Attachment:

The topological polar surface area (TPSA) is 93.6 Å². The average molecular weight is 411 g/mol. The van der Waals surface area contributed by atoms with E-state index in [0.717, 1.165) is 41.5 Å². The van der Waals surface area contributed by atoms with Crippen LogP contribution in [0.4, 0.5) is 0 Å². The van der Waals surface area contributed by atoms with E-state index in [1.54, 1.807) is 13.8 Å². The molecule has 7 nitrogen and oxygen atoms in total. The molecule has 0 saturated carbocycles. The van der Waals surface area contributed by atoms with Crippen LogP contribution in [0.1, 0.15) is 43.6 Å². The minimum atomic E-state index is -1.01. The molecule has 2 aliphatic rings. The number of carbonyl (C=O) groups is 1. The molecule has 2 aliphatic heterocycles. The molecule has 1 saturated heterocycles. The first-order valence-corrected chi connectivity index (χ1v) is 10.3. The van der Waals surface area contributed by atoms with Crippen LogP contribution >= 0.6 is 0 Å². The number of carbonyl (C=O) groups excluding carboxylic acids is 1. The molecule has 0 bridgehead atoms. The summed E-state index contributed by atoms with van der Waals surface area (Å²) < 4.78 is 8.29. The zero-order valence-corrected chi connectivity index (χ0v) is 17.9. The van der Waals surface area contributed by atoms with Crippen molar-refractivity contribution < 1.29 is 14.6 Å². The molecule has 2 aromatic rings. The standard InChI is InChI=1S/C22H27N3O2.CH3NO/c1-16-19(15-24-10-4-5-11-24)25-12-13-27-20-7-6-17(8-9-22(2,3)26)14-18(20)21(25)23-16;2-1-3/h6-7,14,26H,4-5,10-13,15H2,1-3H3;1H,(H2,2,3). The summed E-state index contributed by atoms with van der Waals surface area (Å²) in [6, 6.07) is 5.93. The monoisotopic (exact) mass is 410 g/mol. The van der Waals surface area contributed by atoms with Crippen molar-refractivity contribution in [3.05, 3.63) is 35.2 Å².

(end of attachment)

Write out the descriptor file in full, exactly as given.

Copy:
The topological polar surface area (TPSA) is 93.6 Å². The average molecular weight is 411 g/mol. The van der Waals surface area contributed by atoms with E-state index in [0.717, 1.165) is 41.5 Å². The van der Waals surface area contributed by atoms with Crippen LogP contribution in [0.4, 0.5) is 0 Å². The van der Waals surface area contributed by atoms with E-state index in [1.54, 1.807) is 13.8 Å². The molecule has 7 nitrogen and oxygen atoms in total. The molecule has 0 saturated carbocycles. The van der Waals surface area contributed by atoms with Crippen LogP contribution in [0.1, 0.15) is 43.6 Å². The minimum atomic E-state index is -1.01. The molecule has 2 aliphatic rings. The number of carbonyl (C=O) groups is 1. The molecule has 2 aliphatic heterocycles. The molecule has 1 saturated heterocycles. The first-order valence-corrected chi connectivity index (χ1v) is 10.3. The van der Waals surface area contributed by atoms with Crippen LogP contribution >= 0.6 is 0 Å². The number of carbonyl (C=O) groups excluding carboxylic acids is 1. The molecule has 0 bridgehead atoms. The summed E-state index contributed by atoms with van der Waals surface area (Å²) < 4.78 is 8.29. The zero-order valence-corrected chi connectivity index (χ0v) is 17.9. The van der Waals surface area contributed by atoms with Crippen molar-refractivity contribution < 1.29 is 14.6 Å². The molecule has 2 aromatic rings. The standard InChI is InChI=1S/C22H27N3O2.CH3NO/c1-16-19(15-24-10-4-5-11-24)25-12-13-27-20-7-6-17(8-9-22(2,3)26)14-18(20)21(25)23-16;2-1-3/h6-7,14,26H,4-5,10-13,15H2,1-3H3;1H,(H2,2,3). The summed E-state index contributed by atoms with van der Waals surface area (Å²) in [6, 6.07) is 5.93. The monoisotopic (exact) mass is 410 g/mol. The van der Waals surface area contributed by atoms with Crippen molar-refractivity contribution in [3.05, 3.63) is 35.2 Å².